There are many models of binoculars and spotting scopes on the market suitable for use with spectacles or sunglasses. These optics that can be used while wearing glasses offer you enough distance between your eye and the ocular lens to ensure that you benefit from the widest field of view and in great focus.
This distance between the eye and the eyepiece is called eye relief. The most important thing to know about how you use glasses with binoculars is that the eye relief has to be just right for you.
If you don’t have the correct eye relief, you will miss out on the full field of view. Here we will explain why eye relief is important and how to choose the correct length of eye relief for your situation.
What is eye relief in binoculars and spotting scopes?
Eye relief distance refers to the gap between the ocular lens on the eyepiece (the glass closest to your eye) and your eye itself. It’s important to get eye relief right to preserve the full width of your field of view. In addition, the correct eye relief will make sure the image is all in focus.
Why is eye relief important?
Eye relief is an especially important measurement for people who use glasses. In this case, you will need a greater eye relief than people who do not wear glasses.
This is because your eye will be a bit further from the ocular lens of the binoculars or spotting scope because the glasses will be in between. If you don’t have the correct eye relief, you will miss out on the full field of view.
Is more or less eye relief better?
If the eyepiece is too near to your eye, then the image will be unclear around its edge. Your eyes will get tired quickly. They may be inclined to blink more than usual.
But if the ocular lenses are too far from your eye, the image will just shrink into the centre. Eye relief that is too short gives a distinctively poor view. It will cause the view to seem as if you are looking down a tube, like tunnel vision.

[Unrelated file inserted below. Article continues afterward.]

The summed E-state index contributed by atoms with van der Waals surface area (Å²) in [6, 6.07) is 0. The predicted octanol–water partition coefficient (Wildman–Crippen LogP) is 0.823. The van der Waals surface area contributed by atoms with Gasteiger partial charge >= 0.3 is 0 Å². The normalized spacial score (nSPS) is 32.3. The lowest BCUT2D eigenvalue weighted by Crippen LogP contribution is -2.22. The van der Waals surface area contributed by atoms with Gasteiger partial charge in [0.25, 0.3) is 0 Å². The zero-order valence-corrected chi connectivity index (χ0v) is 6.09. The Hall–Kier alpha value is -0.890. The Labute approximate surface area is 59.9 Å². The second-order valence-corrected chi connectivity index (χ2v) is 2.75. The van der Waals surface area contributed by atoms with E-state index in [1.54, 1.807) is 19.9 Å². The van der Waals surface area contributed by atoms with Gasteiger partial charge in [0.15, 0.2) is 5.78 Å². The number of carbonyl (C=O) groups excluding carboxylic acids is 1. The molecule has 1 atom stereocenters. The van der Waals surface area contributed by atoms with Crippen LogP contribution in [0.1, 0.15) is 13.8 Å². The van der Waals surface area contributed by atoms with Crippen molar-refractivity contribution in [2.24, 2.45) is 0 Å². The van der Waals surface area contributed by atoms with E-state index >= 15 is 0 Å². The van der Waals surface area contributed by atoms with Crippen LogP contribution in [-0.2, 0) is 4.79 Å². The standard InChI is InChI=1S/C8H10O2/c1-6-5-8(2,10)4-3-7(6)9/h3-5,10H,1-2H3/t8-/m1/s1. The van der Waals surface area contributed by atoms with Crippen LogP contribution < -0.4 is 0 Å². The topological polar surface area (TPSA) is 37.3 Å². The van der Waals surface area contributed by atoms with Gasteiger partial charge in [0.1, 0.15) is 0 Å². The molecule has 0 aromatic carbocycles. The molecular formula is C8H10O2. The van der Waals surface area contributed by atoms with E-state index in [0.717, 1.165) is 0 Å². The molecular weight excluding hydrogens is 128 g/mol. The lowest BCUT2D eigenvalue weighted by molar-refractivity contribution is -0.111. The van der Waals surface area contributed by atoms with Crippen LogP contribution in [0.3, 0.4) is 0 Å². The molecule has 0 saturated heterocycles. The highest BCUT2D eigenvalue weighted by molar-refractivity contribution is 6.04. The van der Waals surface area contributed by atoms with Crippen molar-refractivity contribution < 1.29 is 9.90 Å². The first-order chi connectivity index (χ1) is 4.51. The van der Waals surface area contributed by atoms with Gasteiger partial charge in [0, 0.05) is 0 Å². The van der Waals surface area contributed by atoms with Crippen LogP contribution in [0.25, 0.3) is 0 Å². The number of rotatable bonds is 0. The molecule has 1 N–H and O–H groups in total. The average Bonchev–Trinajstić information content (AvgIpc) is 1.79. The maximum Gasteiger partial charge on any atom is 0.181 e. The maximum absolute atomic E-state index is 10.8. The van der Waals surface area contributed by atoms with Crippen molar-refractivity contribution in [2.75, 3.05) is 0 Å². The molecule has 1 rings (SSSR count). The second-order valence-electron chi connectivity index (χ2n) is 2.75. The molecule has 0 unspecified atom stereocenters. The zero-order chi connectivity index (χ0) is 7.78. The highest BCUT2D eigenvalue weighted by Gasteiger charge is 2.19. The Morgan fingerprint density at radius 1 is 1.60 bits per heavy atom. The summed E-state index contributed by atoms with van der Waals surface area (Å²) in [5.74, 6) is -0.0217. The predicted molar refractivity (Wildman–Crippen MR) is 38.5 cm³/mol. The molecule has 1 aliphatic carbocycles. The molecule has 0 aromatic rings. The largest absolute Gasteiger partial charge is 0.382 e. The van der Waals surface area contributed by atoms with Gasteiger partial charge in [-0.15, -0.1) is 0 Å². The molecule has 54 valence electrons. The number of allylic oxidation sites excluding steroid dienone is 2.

With incorrect eye relief, you’ll also find that you are constantly trying to move the binoculars or spotting scope. It can be tiring to keep having to move them into a suitable position. This might mean you are bumping them into your brow or against your glasses, and still getting a distorted image!
Eye relief has to be just right for you. Fortunately, with the right optical device this can be achieved easily.
What is the best eye relief for binoculars or spotting scopes?
Your binoculars and spotting scope will work most effectively for you when the eye relief is correct for your personal dimensions.
If you don’t wear eyeglasses, look for a measurement of 9-13 mm. This will allow your eye to be at the right distance for a nice wide field of view.
If you do wear glasses, you can use any spotting scope or binoculars that have the appropriate eye relief distance to fit your needs.
For those people who do wear glasses, choose a measurement between 14-18 mm, depending on the thickness and the distance of the glasses from the eye.
Different glasses, different faces, different eye relief
For wearers of thinner glasses, a comfortable measurement for eye relief is between 14-15 mm.
For those who wear thicker glasses or those that don’t fit as closely to the face, choose an eye relief of 16-18 mm.
If you can find binoculars with eye relief of 20 mm then these will offer the most flexibility.
With this eye relief measurement, glasses wearers can still adjust the eye relief using the eye cups, if necessary, to gel with the style and fit of your glasses.
Do they make special binoculars for people who wear glasses?
There are special binoculars available that have an eye relief greater than 20 mm.
Because your eye is even further from the lens, it can be difficult to ensure that these special binoculars are correctly placed in front of your eye. Your eyes need to be in a position that will give you the best view without black shapes intruding.
Rather than opt for these ‘high eye point’ binoculars, you might prefer to compromise with a pair that has less eye relief. This means you would settle for a slightly narrow field of view that is at least in focus.